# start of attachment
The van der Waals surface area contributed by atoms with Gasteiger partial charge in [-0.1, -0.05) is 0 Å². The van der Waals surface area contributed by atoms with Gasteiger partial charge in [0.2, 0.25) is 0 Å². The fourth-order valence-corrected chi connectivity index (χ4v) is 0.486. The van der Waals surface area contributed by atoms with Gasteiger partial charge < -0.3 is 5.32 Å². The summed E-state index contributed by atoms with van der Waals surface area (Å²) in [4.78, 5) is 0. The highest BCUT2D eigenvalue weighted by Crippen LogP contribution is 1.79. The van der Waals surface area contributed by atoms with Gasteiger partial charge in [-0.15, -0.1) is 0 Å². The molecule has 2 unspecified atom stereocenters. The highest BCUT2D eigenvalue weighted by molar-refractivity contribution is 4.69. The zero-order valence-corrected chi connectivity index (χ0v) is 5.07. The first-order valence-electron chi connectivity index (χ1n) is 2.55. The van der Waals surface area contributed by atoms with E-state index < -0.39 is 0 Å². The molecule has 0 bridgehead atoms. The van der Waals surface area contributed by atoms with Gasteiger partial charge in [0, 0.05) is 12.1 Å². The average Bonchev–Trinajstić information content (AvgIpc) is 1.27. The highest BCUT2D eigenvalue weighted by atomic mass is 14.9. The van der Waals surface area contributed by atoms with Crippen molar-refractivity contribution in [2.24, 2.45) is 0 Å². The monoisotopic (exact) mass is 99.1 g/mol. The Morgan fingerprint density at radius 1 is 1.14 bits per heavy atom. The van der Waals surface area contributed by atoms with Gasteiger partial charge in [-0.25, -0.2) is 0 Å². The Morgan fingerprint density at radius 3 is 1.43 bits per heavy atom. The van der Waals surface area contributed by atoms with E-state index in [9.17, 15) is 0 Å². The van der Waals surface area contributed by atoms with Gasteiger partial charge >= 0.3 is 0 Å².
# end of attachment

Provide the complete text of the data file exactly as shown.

The van der Waals surface area contributed by atoms with Gasteiger partial charge in [-0.1, -0.05) is 0 Å². The van der Waals surface area contributed by atoms with Gasteiger partial charge in [0.2, 0.25) is 0 Å². The fourth-order valence-corrected chi connectivity index (χ4v) is 0.486. The van der Waals surface area contributed by atoms with Gasteiger partial charge < -0.3 is 5.32 Å². The summed E-state index contributed by atoms with van der Waals surface area (Å²) in [4.78, 5) is 0. The highest BCUT2D eigenvalue weighted by Crippen LogP contribution is 1.79. The van der Waals surface area contributed by atoms with Gasteiger partial charge in [-0.15, -0.1) is 0 Å². The molecule has 2 unspecified atom stereocenters. The highest BCUT2D eigenvalue weighted by molar-refractivity contribution is 4.69. The zero-order valence-corrected chi connectivity index (χ0v) is 5.07. The first-order valence-electron chi connectivity index (χ1n) is 2.55. The van der Waals surface area contributed by atoms with E-state index < -0.39 is 0 Å². The molecule has 0 bridgehead atoms. The van der Waals surface area contributed by atoms with Gasteiger partial charge in [0, 0.05) is 12.1 Å². The average Bonchev–Trinajstić information content (AvgIpc) is 1.27. The highest BCUT2D eigenvalue weighted by atomic mass is 14.9. The van der Waals surface area contributed by atoms with Crippen molar-refractivity contribution in [2.24, 2.45) is 0 Å². The monoisotopic (exact) mass is 99.1 g/mol. The Morgan fingerprint density at radius 1 is 1.14 bits per heavy atom. The van der Waals surface area contributed by atoms with Gasteiger partial charge in [-0.25, -0.2) is 0 Å². The Morgan fingerprint density at radius 3 is 1.43 bits per heavy atom. The van der Waals surface area contributed by atoms with E-state index in [9.17, 15) is 0 Å². The van der Waals surface area contributed by atoms with Gasteiger partial charge >= 0.3 is 0 Å².